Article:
Turkey, according to two senior western diplomats, wants to create a buffer zone across its border “several kilometres deep” that would allow Ankara to check the expansion of the Kurdish militias in Syria that are its primary concern.
Such a move would also provide potential breathing space to moderate Syrian opposition groups further south, currently under heavy attack from Russia and Assad’s forces. Turkey is thought unlikely to intervene directly without US consent. But it continues to funnel Syrian rebels through its territory onto the battleground. On 18 February 2016, several hundred fighters crossed the border close to Kurdish held areas, Syrian-based activists said.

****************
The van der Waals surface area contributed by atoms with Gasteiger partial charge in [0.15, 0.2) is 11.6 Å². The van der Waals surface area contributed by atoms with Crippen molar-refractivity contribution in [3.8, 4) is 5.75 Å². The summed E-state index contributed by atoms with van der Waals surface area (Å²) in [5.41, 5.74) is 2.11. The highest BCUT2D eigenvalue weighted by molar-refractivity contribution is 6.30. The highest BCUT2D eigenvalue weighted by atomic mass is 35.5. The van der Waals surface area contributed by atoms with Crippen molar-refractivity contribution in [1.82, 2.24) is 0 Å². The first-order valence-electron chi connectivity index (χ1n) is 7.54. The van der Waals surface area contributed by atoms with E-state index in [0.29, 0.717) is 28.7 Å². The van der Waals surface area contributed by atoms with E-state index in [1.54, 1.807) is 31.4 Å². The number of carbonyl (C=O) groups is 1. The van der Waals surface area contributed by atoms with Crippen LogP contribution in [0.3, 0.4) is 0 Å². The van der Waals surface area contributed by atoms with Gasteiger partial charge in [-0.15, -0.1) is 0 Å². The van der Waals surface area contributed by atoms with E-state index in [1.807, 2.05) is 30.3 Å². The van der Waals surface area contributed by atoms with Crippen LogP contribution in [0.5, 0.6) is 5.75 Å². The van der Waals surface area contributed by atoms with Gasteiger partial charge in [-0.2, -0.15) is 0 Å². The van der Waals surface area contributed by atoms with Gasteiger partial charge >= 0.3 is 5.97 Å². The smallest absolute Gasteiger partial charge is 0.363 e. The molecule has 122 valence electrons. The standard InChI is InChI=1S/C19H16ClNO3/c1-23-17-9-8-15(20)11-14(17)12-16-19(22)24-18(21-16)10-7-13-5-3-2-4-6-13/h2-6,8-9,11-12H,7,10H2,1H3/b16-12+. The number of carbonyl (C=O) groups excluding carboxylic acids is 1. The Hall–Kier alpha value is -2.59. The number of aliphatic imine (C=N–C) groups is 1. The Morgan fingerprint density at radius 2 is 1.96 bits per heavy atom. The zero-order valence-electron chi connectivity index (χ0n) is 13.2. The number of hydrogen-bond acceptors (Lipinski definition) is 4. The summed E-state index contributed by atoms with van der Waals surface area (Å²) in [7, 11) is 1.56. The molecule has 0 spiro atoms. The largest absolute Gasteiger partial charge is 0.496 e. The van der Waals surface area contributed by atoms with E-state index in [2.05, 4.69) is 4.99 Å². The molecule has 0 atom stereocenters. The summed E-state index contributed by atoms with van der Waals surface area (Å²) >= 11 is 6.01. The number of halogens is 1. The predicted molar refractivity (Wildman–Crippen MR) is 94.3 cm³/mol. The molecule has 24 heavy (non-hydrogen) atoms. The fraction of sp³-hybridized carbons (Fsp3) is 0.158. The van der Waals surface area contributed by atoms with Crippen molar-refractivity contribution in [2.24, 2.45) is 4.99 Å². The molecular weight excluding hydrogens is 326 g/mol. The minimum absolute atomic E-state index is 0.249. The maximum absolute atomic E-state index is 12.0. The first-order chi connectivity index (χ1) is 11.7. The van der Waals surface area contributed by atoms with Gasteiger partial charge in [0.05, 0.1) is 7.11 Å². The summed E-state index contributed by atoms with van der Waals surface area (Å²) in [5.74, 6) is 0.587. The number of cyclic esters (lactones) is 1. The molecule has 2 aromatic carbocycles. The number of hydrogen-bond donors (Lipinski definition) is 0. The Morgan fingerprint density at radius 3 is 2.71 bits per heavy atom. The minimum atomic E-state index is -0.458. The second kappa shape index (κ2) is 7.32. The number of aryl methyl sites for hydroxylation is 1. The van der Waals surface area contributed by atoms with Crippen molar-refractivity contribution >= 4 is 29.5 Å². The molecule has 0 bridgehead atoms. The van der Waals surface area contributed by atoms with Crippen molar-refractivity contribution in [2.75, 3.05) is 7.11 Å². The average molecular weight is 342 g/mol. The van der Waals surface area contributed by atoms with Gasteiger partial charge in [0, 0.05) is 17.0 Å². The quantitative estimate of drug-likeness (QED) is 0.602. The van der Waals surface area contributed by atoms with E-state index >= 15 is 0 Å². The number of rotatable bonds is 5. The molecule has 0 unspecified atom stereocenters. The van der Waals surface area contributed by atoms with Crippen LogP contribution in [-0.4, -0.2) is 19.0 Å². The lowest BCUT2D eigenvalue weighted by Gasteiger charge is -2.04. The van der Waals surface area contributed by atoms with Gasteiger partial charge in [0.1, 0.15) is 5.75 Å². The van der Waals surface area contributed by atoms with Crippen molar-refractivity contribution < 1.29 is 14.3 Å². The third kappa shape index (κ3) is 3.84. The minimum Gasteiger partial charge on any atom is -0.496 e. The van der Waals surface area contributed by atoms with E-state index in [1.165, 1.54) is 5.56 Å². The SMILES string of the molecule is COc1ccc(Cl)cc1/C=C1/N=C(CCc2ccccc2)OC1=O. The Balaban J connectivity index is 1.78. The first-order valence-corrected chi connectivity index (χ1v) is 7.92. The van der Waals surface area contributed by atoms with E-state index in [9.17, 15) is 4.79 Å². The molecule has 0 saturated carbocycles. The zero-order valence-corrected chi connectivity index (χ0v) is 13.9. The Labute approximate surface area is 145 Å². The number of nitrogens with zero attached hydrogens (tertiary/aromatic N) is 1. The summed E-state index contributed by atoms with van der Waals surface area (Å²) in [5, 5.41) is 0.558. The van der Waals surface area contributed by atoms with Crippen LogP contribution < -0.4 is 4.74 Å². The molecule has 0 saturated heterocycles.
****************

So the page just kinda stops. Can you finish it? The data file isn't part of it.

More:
Meanwhile, Saudi Arabia is concerned it is rapidly losing influence over the Syrian civil war and scope to influence any subsequent peace talks, as the leverage of its regional arch-rival, Iran, grows by the day.
The NATO- Russia Tussle
Despite the fact that there has been an agreement between Washington and Moscow regarding their involvement in Russia, there appears every iota of doubt that this understanding may not last longer. As the Syrian government is swiftly gaining control over the terrorists who have run rampant all across the country for the past five years, NATO and the GCC are kicking their provocations into high gear. Unfortunately, if NATO is prepared to go all the way in its goal to destroy the Syrian government, the rest of the world may find itself locked in the midst of a third world war.